Unless you have a really tiny friends list, you will not see any updates from the vast majority of people on your list—you can try switching from "Top Posts" to "Most Recent" to try to combat this, but this setting appears to fluctuate wildly, in my experience.

As in, "no matter how many times one sets one's feed to Most Recent, Facebook sets it back to Top Posts, even in the same session."
posted by Gelatin at 3:08 AM on January 11, 2018 [11 favorites]


Succinctly, from MeFi's own Maciej Ceglowski:

Facebook in particular sells the ability to manipulate people from within their network of friends and family. It’s not fixable
posted by gracenote at 6:22 AM on January 11, 2018 [5 favorites]


Facebook in particular sells the ability to manipulate people from within their network of friends and family. It’s not fixable

If they are just using this info to serve ads, that's not really a problem, is it? Unless you regularly purge cookies or use cloaking, you're already getting targeted ads everywhere else.

I'm not on FB, my wife is, so i don't know a whole lot about it. My wife likes it for the updates from family and friends; she says she isn't seeing curated news articles... just ads and sponsored content, of course based on her browsing.

So - can someone describe the FB curated news feed thing that was targeted and manipulated by the Russians and others?

(jumping ahead a bit, I have never liked "curated" news feeds, they always seem to serve up crap. If Facebook has such a thing, can it be turned off?)
posted by Artful Codger at 6:41 AM on January 11, 2018


One well-known economic theory teaches that the purpose of business is maximizing profit for the shareholders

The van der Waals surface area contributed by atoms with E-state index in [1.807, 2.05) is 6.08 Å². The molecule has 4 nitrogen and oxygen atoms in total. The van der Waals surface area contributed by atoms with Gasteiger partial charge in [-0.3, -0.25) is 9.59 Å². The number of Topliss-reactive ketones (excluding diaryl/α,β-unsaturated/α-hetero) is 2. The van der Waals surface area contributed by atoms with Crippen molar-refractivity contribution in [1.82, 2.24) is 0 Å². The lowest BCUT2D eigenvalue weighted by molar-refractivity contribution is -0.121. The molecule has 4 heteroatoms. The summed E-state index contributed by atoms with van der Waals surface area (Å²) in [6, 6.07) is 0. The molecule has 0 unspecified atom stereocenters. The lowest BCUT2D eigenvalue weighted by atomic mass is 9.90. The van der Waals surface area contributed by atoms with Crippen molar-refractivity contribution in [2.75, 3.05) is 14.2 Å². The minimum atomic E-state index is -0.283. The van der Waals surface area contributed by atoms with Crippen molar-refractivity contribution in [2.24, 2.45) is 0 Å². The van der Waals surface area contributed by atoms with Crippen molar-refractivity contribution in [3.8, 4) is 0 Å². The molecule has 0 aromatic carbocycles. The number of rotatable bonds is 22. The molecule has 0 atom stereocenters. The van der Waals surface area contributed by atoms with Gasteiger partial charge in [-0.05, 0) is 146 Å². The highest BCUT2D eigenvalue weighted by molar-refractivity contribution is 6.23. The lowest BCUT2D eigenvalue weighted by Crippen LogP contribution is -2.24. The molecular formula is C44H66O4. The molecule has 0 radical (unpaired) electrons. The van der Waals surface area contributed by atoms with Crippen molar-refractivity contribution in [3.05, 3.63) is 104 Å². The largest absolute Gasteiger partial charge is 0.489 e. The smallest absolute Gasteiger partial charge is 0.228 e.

Or so said Milton Friedman. Someone has yet to explain to me why Facebook should be any different.
posted by Kwadeng at 6:47 AM on January 11, 2018




I use Social Fixer (a Chrome app) to make facebook default "most recent" posts. As far as I can tell, this doesn't help much.
posted by Nancy Lebovitz at 6:59 AM on January 11, 2018


I use FB Purity and I think it actually works to keep it at "most recent"? I only use FB for a couple groups and like 3 friends but there is a radical difference between what I see on my phone (no FB Puirty) vs my desktop (Purity set to, basically, "only show me posts by friends and group-members, in reverse chron order, shove your ads and shares up your arse.")
posted by soren_lorensen at 7:03 AM on January 11, 2018 [1 favorite]


"Most recent" still never actually gives me the most recent posts. It's more like rearranging the last twenty or so posts by the people the algorithm thinks I want to hear from. FB curation is annoying now because its system is so bad. It will be something to be extremely concerned about when it is developed to a point we start to think it's good.

I imagine a world in which a percentage of campaign funds are spent paying Facebook to promote friends' posts who have been profiled to have a favorable (but not alienating) view of the party. Fooling unengaged voters to believe more people like them have that particular political view than actually do. Or maybe a corporation wants to bury a negative news story about themselves and posts about them magically rank lower in the list of what Facebook thinks you want to see, or maybe you only see it from people they think you don't really like.

Social media manipulation for advertising purposes has almost reached maturity, and as the last election shows we are seeing the birth of using it for political manipulation. Something has to be done but for the life of me I can't begin to come up with what it would be.
posted by FakeFreyja at 7:14 AM on January 11, 2018 [2 favorites]


If you change your news feed to "friends feed" you'll see a lot more posts, in reverse chronological order as far as I can tell. That doesn't show your groups or pages, obviously.

FB Purity is highly recommended for getting rid of 99% of the junk you don't want to see.
posted by AFABulous at 9:05 AM on January 11, 2018


Man, people really have a different experience of FB than I do.

Part of Facebook's design philosophy is constant A/B testing and rolling out features incrementally only to portions of their user base without any real transparency as to how or why. If you get grouped into the "crash the FB app to test how terrible of an experience people will put up with" group you will have a very bad time time. If you get grouped in the "make people sad by showing them more sad items in their feed" group you will have a very different experience from someone who got grouped in the "show more happy stuff" group or the control group.